Apples Beyond McIntosh: Vive la Diffrence!

If Jonagold, Braeburn, and Mutsu sound more like next century's favorite baby names to you than today's apples, you're not alone.

Most of us stick with the familiar varieties when we shop - Delicious, Granny Smith, and McIntosh, steering clear of more exotic-sounding ones. But for everything there is a season. And there's no better time than now to take a bold bite into something new. There are too many varieties out there not to.

Just the other day, I was about to grab a Macoun, my all-time favorite, at a nearby whole-foods store. Macouns are tart and juicy. Perfect for apple crisp or just eating whole. They have a short season, so I've been savoring every day of it. But glistening on shelves near the Macouns, were no less than 11 other varieties. I knew the time had come to branch out, so to speak.

A fellow cook and colleague told me about Braeburns. He never liked raw apples until he bit into this crisp New Zealand import. And he's made many converts.

So I tried his favorite along with a Fuji, a Jonagold, and a Spencer. Can't say I'll never go back to Macouns, but I was pleasantly surprised. Each had it's own distinct taste and texture.

This was just a small sampling of the hundreds of apples that grow from one coast of America to the other. New ones are borrowed from abroad, food scientists develop modern hybrids, and heirloom varieties continue to grow in popularity. The array at grocery stores, farmers' markets, and orchards can be daunting.

To help you venture beyond the familiar and fully enjoy autumn's bounty, we've offered some guidance with "Orchard Tour," below.

And no report on apples is complete without recipes, especially of the sweet variety. Who doesn't like apple crisp? This variation on the old favorite - with dried cranberries and pecans - is guaranteed to send you to the kitchen.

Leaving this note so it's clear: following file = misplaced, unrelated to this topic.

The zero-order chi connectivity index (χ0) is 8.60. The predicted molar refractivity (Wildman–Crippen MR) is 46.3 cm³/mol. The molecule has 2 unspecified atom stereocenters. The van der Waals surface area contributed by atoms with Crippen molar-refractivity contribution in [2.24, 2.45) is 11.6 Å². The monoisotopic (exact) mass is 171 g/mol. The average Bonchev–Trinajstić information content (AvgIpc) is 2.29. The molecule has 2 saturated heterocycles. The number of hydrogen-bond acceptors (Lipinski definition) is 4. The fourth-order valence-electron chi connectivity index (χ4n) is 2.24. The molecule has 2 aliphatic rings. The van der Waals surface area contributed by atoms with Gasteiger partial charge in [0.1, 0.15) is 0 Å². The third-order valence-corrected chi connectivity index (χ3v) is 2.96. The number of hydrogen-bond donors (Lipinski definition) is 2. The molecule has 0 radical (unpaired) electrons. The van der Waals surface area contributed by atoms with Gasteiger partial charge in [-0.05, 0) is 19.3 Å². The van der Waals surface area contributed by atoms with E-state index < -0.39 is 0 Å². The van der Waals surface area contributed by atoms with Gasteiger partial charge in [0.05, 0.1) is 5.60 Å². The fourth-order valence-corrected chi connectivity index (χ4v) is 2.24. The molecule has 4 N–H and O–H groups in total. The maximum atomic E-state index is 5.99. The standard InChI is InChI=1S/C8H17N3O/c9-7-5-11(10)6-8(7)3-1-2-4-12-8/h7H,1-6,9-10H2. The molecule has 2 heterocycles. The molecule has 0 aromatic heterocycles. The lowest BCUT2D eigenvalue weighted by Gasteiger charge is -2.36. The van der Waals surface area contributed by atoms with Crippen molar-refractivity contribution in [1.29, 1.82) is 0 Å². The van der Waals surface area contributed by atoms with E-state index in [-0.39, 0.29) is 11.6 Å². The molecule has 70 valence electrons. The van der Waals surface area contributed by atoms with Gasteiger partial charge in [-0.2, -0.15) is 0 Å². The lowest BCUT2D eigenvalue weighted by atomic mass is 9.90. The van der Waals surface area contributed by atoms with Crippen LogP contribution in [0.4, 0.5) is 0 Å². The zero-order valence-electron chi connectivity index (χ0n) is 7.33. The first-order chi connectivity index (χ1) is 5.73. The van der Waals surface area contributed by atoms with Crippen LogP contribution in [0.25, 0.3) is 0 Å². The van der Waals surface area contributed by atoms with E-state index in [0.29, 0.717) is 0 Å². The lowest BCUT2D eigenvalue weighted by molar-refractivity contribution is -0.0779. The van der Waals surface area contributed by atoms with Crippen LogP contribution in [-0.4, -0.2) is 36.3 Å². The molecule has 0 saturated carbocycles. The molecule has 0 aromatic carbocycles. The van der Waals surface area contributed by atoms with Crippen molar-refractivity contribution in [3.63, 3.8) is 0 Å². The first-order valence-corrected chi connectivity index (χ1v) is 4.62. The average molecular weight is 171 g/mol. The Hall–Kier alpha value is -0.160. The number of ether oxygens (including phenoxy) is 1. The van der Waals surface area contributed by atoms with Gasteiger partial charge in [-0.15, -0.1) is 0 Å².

1/2 cup pecan halves

1 cup all-purpose flour

1/3 cup light brown sugar

4 tablespoons granulated sugar

1 teaspoon cinnamon

1 tablespoon grated orange zest

1/3 cup unsalted butter, softened


6 apples (Braeburn, Cortland, Granny Smith, Ida Red, Fuji, Gala, and Elstar are good choices), about 2 pounds, peeled, cored, and sliced

1 tablespoon granulated sugar, or to taste

1/2 cup dried cranberries

Juice from lemon half

Preheat oven to 350 degrees F. Toast pecans on a cookie sheet for 5 minutes. Cool and chop.

In a large bowl, combine the dry ingredients and zest and work the softened butter in with your fingers. When the texture resembles coarse sand, add pecans and set aside. Raise oven temperature to 375 degrees F. In a bowl, drizzle lemon juice on the apples, sprinkle them with a little sugar, and mix with the dried cranberries. Place the filling into baking dish, level, and spoon the topping evenly over the apples. Cover with foil and bake for 20 minutes. Remove foil and continue baking for 20 minutes, or until top is crisp and browned and apples are tender. Serve with vanilla ice cream. Serves 6 to 8.

- From 'Apples: A Country Garden Cookbook,' by Christopher Idone (Collins Publishers, San Francisco)


Pies, pancakes, muffins, and cakes: Look for assertive-tasting fruit that's not too watery. The apples should have some tartness - a little to a lot, depending on your taste. Examples include Granny Smith, Pippin, Rhode Island Greening, Ida Red, Jonathan, and Jonamac.

Applesauce: Apples that are suitable for pies are usually good for sauce, too, as are a few strongly flavorful types that are too watery or not firm enough for pies. McIntoshes, in season, make an excellent sauce.

Baked: Firm fruit makes the best baked apples. This includes Cortland, Northern Spy, and Rome Beauty, whose ability to hold its shape makes it very popular for baking.

Out-of-hand: Most apples that are good for pies, applesauce, and baked apples are delicious raw, too, with the exception of very tart or mealy types. Very delicate-flavored types should only be eaten raw or in salads. Try Braeburn, Empire, Fuji, Honey Crisp, Red Delicious, Royal Gala, and Winter Banana.

Apple butter:

The kind of apples you need when you make apple butter should be dry, even mealy. They'll likely produce a thicker, richer apple butter than those you'd choose for sauce or pie, although I've found that McIntoshes work well.

- From 'Sheila Lukins U.S.A. Cookbook' (Workman Publishing)

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